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Theatres and art spaces go digital in effort to deal with coronavirus crisis in Northern Ireland


Thankful: Roisin McDonough

Thankful: Roisin McDonough

Thankful: Roisin McDonough

Northern Ireland's arts and culture community is moving online to adapt to the enforced closure of theatres, concert venues, museums and art galleries by the Covid-19 crisis.

Leading cultural space the MAC has had to cancel its £20,000 MAC International Arts Prize for 2020.

However the venue celebrated World Theatre Day on Friday by offering a live stream of David Ireland's controversial play Cyprus Avenue.

It is a story of sectarian trauma in Northern Ireland, told through a man who mistakes his baby granddaughter for Gerry Adams.

The film version streamed by the MAC mixes the Royal Court Theatre's live performance with clips shot on location in Belfast.

It will be available free via the MAC's Facebook page for the next month.

Belfast's Lyric Theatre also took to the internet to keep in touch with patrons, streaming a performance of Alice The Musical for World Theatre Day.

"The theatre may be closed but the Lyric is still here for our audiences.

"We're embracing our mission now more than ever, and while we can't share our space with you we can continue to be a creative hub," the Lyric said on social media.

In Londonderry, the VOID contemporary art space is staging online tours of the current exhibition by Ima-Abasi Okon.

"We will explore the 15-year exhibition history of the VOID programme through images, talks and videos," the arts space said.

"Each week while the gallery is closed, we will look at different artists who use a specific medium in their work."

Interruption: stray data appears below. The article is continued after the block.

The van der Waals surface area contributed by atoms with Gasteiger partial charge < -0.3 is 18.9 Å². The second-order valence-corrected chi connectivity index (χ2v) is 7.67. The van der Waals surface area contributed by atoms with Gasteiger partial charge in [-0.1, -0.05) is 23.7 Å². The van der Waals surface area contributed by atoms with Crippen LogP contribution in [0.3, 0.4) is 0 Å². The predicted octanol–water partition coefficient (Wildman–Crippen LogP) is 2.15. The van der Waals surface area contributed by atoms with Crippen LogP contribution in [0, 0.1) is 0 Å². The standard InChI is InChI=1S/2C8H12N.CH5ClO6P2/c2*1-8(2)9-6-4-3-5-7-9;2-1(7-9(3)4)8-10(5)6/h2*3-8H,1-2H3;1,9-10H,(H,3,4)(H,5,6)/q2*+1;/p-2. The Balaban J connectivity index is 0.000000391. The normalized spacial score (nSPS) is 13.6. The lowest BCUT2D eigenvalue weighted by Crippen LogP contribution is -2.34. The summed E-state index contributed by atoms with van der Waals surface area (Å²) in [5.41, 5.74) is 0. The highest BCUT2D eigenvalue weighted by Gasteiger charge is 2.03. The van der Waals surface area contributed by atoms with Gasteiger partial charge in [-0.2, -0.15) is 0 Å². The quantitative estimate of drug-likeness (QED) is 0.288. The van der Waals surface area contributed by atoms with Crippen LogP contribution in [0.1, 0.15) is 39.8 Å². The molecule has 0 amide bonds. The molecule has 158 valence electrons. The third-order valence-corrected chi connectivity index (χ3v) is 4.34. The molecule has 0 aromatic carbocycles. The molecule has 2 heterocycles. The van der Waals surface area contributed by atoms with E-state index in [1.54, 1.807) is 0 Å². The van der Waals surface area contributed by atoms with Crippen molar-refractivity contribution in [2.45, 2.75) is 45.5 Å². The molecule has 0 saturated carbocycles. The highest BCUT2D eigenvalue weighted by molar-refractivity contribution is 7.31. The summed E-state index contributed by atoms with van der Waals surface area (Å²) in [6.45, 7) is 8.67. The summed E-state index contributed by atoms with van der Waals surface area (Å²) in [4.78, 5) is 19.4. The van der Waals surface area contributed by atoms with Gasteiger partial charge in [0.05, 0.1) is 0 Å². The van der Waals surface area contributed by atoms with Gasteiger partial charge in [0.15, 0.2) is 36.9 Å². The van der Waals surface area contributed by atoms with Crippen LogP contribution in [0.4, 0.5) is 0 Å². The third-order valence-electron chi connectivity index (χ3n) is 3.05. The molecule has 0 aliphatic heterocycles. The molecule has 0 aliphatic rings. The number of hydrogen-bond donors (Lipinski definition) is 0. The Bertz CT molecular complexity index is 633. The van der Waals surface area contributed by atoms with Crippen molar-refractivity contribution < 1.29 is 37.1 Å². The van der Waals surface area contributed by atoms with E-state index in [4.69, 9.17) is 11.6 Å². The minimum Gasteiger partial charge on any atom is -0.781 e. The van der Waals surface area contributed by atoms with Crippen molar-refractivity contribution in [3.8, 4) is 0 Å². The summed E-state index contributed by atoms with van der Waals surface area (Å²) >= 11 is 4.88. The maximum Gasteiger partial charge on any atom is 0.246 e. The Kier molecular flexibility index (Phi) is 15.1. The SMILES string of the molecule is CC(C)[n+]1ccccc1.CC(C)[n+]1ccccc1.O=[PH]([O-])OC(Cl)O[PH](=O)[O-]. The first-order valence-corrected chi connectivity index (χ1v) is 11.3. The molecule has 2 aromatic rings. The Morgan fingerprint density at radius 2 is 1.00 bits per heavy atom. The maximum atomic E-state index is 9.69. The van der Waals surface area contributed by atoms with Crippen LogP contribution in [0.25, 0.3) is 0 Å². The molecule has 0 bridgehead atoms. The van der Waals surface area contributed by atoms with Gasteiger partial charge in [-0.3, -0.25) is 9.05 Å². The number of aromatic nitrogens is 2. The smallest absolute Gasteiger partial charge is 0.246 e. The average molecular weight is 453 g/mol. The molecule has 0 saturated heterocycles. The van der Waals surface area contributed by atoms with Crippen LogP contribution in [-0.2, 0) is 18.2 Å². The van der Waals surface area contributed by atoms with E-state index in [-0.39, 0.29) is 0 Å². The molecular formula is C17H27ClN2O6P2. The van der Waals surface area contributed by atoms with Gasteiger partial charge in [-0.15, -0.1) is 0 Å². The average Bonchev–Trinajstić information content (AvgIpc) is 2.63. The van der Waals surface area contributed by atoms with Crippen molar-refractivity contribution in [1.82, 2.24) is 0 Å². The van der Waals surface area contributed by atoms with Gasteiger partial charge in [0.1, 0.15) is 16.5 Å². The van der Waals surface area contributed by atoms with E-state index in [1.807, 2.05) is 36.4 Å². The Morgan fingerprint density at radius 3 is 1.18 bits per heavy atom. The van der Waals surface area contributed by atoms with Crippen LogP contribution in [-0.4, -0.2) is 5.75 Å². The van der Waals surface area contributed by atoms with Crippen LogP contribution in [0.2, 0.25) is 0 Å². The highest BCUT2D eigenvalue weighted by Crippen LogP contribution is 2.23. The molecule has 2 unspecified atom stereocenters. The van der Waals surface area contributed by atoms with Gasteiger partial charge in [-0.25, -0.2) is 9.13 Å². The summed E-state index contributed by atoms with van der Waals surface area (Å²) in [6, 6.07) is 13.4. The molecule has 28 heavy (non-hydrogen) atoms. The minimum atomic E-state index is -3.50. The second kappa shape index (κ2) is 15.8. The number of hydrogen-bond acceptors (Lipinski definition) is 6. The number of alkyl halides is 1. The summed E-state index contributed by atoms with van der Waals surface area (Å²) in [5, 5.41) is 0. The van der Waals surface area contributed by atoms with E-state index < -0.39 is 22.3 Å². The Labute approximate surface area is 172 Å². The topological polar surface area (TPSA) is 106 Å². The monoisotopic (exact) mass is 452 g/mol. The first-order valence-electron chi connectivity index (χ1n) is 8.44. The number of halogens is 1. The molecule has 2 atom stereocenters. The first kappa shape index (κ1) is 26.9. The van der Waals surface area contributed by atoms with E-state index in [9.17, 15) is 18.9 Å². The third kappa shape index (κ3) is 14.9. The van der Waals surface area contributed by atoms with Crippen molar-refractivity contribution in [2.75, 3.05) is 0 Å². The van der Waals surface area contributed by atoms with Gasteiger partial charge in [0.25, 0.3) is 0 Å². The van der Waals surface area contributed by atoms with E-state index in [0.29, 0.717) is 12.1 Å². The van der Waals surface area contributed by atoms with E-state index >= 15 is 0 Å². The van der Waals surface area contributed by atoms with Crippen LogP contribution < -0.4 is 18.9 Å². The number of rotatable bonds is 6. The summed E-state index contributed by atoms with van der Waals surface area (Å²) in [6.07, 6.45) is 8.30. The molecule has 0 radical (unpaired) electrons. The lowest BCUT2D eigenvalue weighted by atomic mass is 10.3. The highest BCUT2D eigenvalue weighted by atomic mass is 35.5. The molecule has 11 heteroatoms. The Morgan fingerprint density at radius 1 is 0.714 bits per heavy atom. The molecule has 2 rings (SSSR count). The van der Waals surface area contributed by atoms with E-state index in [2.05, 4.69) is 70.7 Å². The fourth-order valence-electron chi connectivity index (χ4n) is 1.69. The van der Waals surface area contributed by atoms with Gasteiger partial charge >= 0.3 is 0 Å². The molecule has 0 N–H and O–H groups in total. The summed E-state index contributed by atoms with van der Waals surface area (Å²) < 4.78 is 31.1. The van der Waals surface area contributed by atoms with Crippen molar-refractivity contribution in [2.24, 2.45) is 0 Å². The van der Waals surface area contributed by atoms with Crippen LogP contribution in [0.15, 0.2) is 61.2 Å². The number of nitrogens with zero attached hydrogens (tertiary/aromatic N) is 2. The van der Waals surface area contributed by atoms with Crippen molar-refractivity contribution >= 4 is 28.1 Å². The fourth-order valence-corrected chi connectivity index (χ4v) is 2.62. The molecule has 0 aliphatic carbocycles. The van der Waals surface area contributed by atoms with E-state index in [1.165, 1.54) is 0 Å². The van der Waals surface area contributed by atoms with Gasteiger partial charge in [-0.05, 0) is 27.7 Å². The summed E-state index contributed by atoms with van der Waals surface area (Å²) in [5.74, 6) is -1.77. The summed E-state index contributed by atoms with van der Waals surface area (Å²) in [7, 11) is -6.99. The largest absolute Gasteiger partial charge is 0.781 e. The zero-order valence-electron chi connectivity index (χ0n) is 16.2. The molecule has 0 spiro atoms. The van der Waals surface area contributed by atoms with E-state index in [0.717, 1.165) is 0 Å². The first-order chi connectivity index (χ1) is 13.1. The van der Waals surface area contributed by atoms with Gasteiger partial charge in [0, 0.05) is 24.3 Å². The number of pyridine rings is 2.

Another project, VOID Engage, will take place online, bringing activities designed to keep children entertained as families stay at home and practice social distancing.

Also in Londonderry, the Contemporary Arts Centre is hosting "social media takeover" events while their physical space is closed.

Selected artists will be given control of the organisation's social media channels for 24 hours. First on the list is Lithuanian artist and filmmaker Ginte Regina.

The online surge comes as the Department for Communities promised £1m to help embattled arts organisations here.

Arts Council chief Roisin McDonough said the funding move was good news at a difficult time for the arts community in Northern Ireland.

She said: "The arts sector in Northern Ireland is under immense pressure at the moment.

"The council has moved quickly to distribute year-end funding earlier than usual to our core arts organisations but we knew more resources were needed to support the high number of individual artists and freelancers in our sector.

"After much discussion last week with the Department for Communities we submitted a bid to the minister for extra support and we welcome her announcement.

"Minister Deirdre Hargey has stepped in with an initial package to the Arts Council of Northern Ireland worth £1m of much-needed support for creatives and individual artists working here.

"It is a bit of good news in the midst of the coronavirus epidemic which has caused the near decimation of many livelihoods within the arts and culture sectors in a short period of time."

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